Matthew Borelli, Melissa Chicker, Olivia Richman, Samantha Mckelvie
Special to the Southern News
He had attempted suicide three times during his years in solitary confinement, sitting in a cell for 23 hours every day. Michael Ross, a rapist and serial killer, had been on death row for 17 years after multiple death sentences, awaiting his lethal injection. Ross, according to the Death Penalty Information Center, a website dedicated to facts about death row, was executed on May 1, 2005 after being on death row since July 6, 1987.
“He wanted to get it over with,” said Michael Mckelvie, a retired correctional officer of the Bridgeport Correctional Community Center who transported Ross back and forth to court while Ross was in Bridgeport. “He didn’t want any more appeals or more waiting but it was out of his hands.”
According to the Death Penalty Information Center, although Ross waived his appeals and accepted his execution, it was continuously put on hold because of doubts about his competence to make such decisions.
Ross is not alone in the fact that he had to wait over a decade to be executed. This is a common problem with death sentencing, as well as the effects of extreme isolation and the controversy over the suffering due to lethal injection.
According to the U.S. Bureau of Justice, the United States’ 3,300 death row inmates on average have to wait 12 years for their death sentencing to occur. Some inmates have been on death row for more than 20 years, according to the Death Penalty Information Center.
As stated on the DPIC website, waiting on death row makes one wonder if death row prisoners are receiving two punishments; the death sentence as well as years of living in solitary confinement conditions.
According to the Internet Journal of Criminology, inmates wait out their punishment in solitary confinement, spending 23 hours a day in their cells with restricted privileges and one hour a day to exercise alone and shower. Food is delivered through a small portal on the cell door and visitation rights are limited, at least one face-to-face meeting every three months.
“Some inmates (hanged) themselves because they couldn’t take it anymore,” said Mckelvie about some of the inmates in solitary confinement at the Bridgeport Correctional Center.
The effects of solitary confinement of inmates on death row can lead to self-destructive and psychotic behavior called “death row syndrome.” According to the American Public Health Association’s website, one-third of inmates who suffer from this disease have been found to be mentally unstable caused by solitary confinement rather than by preexisting conditions.
“I think it can be inhumane,” said Julie Liefeld, director of Counseling Services at Southern. “Humans need other humans to be fully human.”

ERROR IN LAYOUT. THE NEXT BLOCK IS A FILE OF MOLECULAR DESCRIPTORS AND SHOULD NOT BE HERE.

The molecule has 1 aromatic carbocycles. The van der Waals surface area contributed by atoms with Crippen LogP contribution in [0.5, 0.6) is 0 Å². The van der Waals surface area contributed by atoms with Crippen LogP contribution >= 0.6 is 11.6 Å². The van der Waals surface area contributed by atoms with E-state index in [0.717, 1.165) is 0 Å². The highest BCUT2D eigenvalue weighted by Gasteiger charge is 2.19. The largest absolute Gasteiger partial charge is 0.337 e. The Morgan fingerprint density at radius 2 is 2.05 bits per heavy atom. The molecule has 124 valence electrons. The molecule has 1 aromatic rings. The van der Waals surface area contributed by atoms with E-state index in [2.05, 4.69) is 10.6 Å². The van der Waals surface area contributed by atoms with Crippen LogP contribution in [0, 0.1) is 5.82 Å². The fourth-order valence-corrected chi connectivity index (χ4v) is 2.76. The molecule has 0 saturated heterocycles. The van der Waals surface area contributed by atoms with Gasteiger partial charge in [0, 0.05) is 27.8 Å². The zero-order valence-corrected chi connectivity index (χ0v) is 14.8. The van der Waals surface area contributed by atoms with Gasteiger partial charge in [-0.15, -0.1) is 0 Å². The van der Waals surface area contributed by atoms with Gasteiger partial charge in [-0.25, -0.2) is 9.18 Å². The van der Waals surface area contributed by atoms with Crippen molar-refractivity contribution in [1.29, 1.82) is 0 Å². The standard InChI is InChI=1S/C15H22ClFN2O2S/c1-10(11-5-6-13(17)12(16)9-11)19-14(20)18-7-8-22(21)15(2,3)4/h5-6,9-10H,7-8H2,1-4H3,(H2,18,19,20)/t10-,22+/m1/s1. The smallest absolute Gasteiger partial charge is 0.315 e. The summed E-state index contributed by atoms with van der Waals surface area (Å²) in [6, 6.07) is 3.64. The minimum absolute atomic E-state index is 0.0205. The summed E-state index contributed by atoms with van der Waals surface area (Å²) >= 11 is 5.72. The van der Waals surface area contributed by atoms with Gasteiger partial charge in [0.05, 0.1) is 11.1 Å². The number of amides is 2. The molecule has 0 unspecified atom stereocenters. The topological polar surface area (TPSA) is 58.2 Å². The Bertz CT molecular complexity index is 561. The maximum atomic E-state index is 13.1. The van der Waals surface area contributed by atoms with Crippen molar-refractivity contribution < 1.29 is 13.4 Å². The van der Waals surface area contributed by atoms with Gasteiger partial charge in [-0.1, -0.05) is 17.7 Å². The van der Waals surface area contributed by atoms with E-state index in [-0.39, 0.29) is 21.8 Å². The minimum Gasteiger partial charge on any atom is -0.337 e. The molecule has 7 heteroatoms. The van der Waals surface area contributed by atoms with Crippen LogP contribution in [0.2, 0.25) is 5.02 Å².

Liefeld said she believes extreme isolation has an effect on how people think and develop.
“It can cause mental illnesses and anxiety and depression can become worse,” she said. “Human beings need sunlight and bare necessities. Their brains are still seeking stimulation and experience.”
Another problem for inmates on death row is called “Death Row Phenomenon,” unlike death row syndrome, which refers to conditions inmates endure while awaiting their death sentence, such as solitary confinement.
In the case of Raymond Riles, a death row inmate in the state of Texas for the past 33 years, no execution date has or will be set because he suffers from delusions and paranoia. In his case, his illness was the reason why the court stopped his execution.
In another case from the APHA, an inmate who had been in isolation for several years said he sometimes saw things on the wall, heard voices, and became violent due to a lack of people to express his emotions to.
While some inmates waiting on death row for years face issues like this, others have problems when their execution date arrives and botched executions sometimes occur.
“With a botched execution there is always the question of whether that was intended or by pure accident,” said Southern political science professor Scott F. Creamer.
According to the Death Penalty Information Center, all 36 execution states use lethal injection as their main method.
Lethal injection was formulated in 1977 by Oklahoma state medical examiner Jay Chapman. New cases of botched executions, according to an article in Scientific American, found that if any doses of the injection do not enter the recipients properly, not only can they feel the pain, but they may also suffer a slow death by the asphyxiation following paralysis.
Also, dosages for the injection vary from state to state, but don’t vary by inmate, according to Scientific American. Each inmate, no matter the size, is given the same dosage. This means that it may not be quick or painless.
In North Carolina, inmates took an average of nine minutes to die, according to the Scientific American. In another case in 2000, Bert Hunter had a bad reaction to the injection drugs and suffered violent convulsions, and in 2009, Romell Broom’s execution
was called off after it took executioners over two hours to find a suitable vein, according to the DPIC website.
Inmates on death row are not always guilty and some already executed have been proven innocent. According to the Death Penalty Information Center, over 130 people were released with proof of their innocence since 1973. In 2000, Claude Jones of Texas was executed by lethal injection for a murder in which a strand of hair tied him to the crime. Later, it was proven to belong to the victim. Jones’ case could have been dismissed because the hair was the only piece of evidence connecting him to the case.
According to the DPIC, it is difficult to say how many of the more than 1,000 prisoners executed since 1976 were potentially innocent.